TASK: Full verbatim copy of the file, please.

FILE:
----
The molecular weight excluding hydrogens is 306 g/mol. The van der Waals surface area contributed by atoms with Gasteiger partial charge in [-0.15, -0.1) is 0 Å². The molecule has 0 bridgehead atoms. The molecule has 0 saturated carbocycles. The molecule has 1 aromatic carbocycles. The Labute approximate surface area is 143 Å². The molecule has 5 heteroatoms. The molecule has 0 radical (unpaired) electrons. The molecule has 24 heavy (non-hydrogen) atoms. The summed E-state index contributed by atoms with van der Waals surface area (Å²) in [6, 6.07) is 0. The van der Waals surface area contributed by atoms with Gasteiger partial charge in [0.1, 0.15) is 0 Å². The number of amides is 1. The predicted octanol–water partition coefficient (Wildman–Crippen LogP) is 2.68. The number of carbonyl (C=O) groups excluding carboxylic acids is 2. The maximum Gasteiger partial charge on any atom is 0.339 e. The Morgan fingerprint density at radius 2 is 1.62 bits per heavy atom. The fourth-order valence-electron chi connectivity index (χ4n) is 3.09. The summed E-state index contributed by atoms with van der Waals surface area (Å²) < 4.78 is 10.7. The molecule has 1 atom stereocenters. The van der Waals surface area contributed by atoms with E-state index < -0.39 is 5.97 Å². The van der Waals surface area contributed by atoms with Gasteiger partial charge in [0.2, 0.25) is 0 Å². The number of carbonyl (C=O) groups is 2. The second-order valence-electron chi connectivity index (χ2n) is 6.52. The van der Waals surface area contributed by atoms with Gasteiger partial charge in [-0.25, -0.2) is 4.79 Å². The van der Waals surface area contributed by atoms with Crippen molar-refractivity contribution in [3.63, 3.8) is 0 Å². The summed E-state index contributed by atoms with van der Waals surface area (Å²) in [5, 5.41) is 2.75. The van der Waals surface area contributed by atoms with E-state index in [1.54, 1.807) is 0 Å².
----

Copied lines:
The molecular weight excluding hydrogens is 306 g/mol. The van der Waals surface area contributed by atoms with Gasteiger partial charge in [-0.15, -0.1) is 0 Å². The molecule has 0 bridgehead atoms. The molecule has 0 saturated carbocycles. The molecule has 1 aromatic carbocycles. The Labute approximate surface area is 143 Å². The molecule has 5 heteroatoms. The molecule has 0 radical (unpaired) electrons. The molecule has 24 heavy (non-hydrogen) atoms. The summed E-state index contributed by atoms with van der Waals surface area (Å²) in [6, 6.07) is 0. The van der Waals surface area contributed by atoms with Gasteiger partial charge in [0.1, 0.15) is 0 Å². The number of amides is 1. The predicted octanol–water partition coefficient (Wildman–Crippen LogP) is 2.68. The number of carbonyl (C=O) groups excluding carboxylic acids is 2. The maximum Gasteiger partial charge on any atom is 0.339 e. The Morgan fingerprint density at radius 2 is 1.62 bits per heavy atom. The fourth-order valence-electron chi connectivity index (χ4n) is 3.09. The summed E-state index contributed by atoms with van der Waals surface area (Å²) < 4.78 is 10.7. The molecule has 1 atom stereocenters. The van der Waals surface area contributed by atoms with E-state index < -0.39 is 5.97 Å². The van der Waals surface area contributed by atoms with Gasteiger partial charge in [0.2, 0.25) is 0 Å². The number of carbonyl (C=O) groups is 2. The second-order valence-electron chi connectivity index (χ2n) is 6.52. The van der Waals surface area contributed by atoms with Gasteiger partial charge in [-0.25, -0.2) is 4.79 Å². The van der Waals surface area contributed by atoms with Crippen molar-refractivity contribution in [3.63, 3.8) is 0 Å². The summed E-state index contributed by atoms with van der Waals surface area (Å²) in [5, 5.41) is 2.75. The van der Waals surface area contributed by atoms with E-state index in [1.54, 1.807) is 0 Å².